With the ever growing demand to be a zero-emission country, the UK Government has announced their plans to end the sale of all conventional petrol and diesel cars by 2040, which has been announced by many other countries as well such as; the Netherlands who voted through a motion to end all petrol and diesel car sales by 2025 (still awaiting Dutch senate to pass the bill), India announced the end sales of petrol and diesel cars by 2030, France announced they would end sales of petrol and diesel cars by 2040 with a host of countries outlining similar plans.
The development of hybrid cars however will not be affected. This combines a petrol or diesel engine with an electric motor which has been proven to significantly reduce emissions over conventional powered cars.
The air quality plan puts pressure on local authorities to crack down on causes of air pollution; with the government highlighting local authorities should consider a wide range of “innovative options” meaning that new technologies should be explored so that they can deliver reduced emissions in the best possible way to meet the needs of their communities and local business.
It stated: “Their plans could include a wide range of measures such as: changing road layouts at congestion and air pollution pinch points; encouraging public and private uptake of ULEVs; using innovative retrofitting technologies and new fuels; and, encouraging the use of public transport.”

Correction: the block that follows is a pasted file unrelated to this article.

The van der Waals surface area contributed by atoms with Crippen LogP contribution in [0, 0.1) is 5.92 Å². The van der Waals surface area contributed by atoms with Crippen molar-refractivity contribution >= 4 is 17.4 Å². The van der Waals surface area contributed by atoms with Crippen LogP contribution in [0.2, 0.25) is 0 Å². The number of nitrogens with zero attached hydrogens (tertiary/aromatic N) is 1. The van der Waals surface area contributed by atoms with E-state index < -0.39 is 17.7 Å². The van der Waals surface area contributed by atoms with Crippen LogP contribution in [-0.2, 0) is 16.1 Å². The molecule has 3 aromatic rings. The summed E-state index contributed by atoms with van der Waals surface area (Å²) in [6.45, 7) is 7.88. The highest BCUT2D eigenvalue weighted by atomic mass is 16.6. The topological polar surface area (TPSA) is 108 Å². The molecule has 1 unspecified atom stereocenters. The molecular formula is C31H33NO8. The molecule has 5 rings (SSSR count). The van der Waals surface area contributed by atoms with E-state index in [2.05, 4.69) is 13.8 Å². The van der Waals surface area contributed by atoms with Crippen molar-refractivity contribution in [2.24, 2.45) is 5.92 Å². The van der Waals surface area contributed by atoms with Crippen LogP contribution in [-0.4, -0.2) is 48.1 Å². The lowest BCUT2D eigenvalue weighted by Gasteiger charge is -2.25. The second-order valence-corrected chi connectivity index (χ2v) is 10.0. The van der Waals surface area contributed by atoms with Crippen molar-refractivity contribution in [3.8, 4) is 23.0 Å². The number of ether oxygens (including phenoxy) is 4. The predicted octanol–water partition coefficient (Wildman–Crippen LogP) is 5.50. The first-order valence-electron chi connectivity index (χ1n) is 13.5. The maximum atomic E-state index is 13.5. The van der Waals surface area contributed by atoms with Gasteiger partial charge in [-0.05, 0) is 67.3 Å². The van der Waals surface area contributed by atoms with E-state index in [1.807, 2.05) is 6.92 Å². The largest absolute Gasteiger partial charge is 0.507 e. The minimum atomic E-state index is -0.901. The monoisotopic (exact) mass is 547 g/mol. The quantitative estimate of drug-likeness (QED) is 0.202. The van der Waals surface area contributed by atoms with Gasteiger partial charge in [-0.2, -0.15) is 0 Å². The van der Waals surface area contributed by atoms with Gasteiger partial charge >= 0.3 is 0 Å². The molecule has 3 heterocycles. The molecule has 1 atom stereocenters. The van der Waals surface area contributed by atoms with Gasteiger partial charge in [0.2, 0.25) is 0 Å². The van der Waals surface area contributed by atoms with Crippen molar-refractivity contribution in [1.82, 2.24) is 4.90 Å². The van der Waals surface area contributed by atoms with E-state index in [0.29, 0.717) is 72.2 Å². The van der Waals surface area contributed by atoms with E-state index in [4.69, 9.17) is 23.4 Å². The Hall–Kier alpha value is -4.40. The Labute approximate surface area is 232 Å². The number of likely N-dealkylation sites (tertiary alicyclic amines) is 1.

However, if these measures are not sufficient, local plans could include access restrictions on vehicles, such as charging zones or measures to prevent certain vehicles using particular roads at particular times, it says.
The plan explains that local authorities should bear in mind such access restrictions would only be necessary for a “limited period” and should be lifted once legal compliance is achieved and there is no risk of legal limits being breached again.
The Department for Food, Environment and Rural Affairs (Defra) will provide a £255 million package to help councils tackle emissions from diesel vehicles which is part of an overall £3 billion package to spend on air quality.
Van drivers are also set to be given the right to use heavier vehicles if they are electric or gas-powered. With the heavy batteries and reinforced tanks which will be used on CNG vehicles plus, other additional equipment needed for low emission commercial vehicles, the Government is considering changing the current 3500kg D1 license weight limit up to 4250kg but is yet to be confirmed.